We have come to expect outrageous statements that frequently flow from the mouths of atheists like physicist Stephen Hawking and evolutionary biologist Richard Dawkins. Dawkins, in particular, works hard and has made quite a living at attacking God. Some of us will never get used to what they say. However, as offensive as I find their suggestions, I do not think that anything they have ever said has taken my breath away in quite the same manner as what Desmond Tutu recently announced to the United Nations.
The now retired black African leader campaigned hard to end apartheid and was well-deserving of his Nobel Peace Prize and other prestigious awards for his no less than heroic attempts to end the ongoing racism, violence and intolerance in his country. Now this man of God has turned the Gospel around, put his own sway on it, and in no uncertain terms, put God to a test.
During a July appearance before the UN for the “Free and Equal campaign in South Africa at which Tutu spoke, he declared that he “refused to go to a homophobic Heaven,” and would rather go to hell than worship a God who was homophobic. He was adamant and said his feelings about this were as deep as they were for the cause of antiapartheid.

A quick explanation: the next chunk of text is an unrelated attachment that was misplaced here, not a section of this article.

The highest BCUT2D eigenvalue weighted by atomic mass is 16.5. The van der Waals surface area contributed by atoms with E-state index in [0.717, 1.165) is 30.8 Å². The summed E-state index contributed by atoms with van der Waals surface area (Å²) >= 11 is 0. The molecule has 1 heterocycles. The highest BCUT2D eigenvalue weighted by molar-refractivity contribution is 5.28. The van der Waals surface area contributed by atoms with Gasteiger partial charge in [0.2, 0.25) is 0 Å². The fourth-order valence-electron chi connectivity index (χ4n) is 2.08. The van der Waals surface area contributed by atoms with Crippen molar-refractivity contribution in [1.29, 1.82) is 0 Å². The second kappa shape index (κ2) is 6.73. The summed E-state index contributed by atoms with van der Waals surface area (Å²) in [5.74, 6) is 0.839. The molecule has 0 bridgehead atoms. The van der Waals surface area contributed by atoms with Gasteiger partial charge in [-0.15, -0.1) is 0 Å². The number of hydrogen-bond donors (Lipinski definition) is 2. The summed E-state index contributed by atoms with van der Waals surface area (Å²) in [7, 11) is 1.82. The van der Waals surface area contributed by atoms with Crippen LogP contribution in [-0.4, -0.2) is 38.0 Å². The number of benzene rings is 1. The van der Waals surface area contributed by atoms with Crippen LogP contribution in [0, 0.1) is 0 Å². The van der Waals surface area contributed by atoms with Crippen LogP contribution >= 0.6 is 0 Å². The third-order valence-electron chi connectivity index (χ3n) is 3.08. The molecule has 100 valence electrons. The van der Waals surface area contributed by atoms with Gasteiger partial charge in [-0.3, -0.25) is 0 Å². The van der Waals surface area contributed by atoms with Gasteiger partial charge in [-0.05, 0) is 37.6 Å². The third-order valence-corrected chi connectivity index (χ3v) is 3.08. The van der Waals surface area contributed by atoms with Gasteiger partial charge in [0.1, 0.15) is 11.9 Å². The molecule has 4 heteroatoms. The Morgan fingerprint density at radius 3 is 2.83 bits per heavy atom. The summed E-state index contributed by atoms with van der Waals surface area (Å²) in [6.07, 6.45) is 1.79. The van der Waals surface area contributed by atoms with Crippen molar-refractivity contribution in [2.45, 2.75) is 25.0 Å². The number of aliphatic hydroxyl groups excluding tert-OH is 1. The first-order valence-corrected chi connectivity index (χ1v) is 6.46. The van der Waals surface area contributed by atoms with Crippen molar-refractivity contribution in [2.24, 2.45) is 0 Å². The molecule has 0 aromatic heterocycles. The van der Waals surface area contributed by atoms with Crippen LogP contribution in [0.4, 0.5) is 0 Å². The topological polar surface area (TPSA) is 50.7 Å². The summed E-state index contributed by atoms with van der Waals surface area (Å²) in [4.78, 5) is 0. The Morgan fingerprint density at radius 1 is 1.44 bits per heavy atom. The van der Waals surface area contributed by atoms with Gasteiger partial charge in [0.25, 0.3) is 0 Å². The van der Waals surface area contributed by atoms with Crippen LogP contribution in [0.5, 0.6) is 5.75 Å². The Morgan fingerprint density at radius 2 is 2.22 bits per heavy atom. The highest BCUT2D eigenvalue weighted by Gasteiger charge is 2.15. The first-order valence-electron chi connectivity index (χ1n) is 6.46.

I understand his hard-lined stance about the many countries in Africa who enact the death sentence on those committing homosexual acts. The governments making these policies are evil but you are asking to go to the same place others have tried to make your people feel like they were in.
I am appalled and distressed that a peaceful man of God who has championed such outstanding human rights causes would then turn around and challenge what God has said is right. Do you know what doors you may have possibly opened up not only for yourself but for others who hang on your very words, sir? And I am not talking about the doors of Heaven.
Do you really realize what you have said, Tutu? You could have wished nothing worse on or for yourself.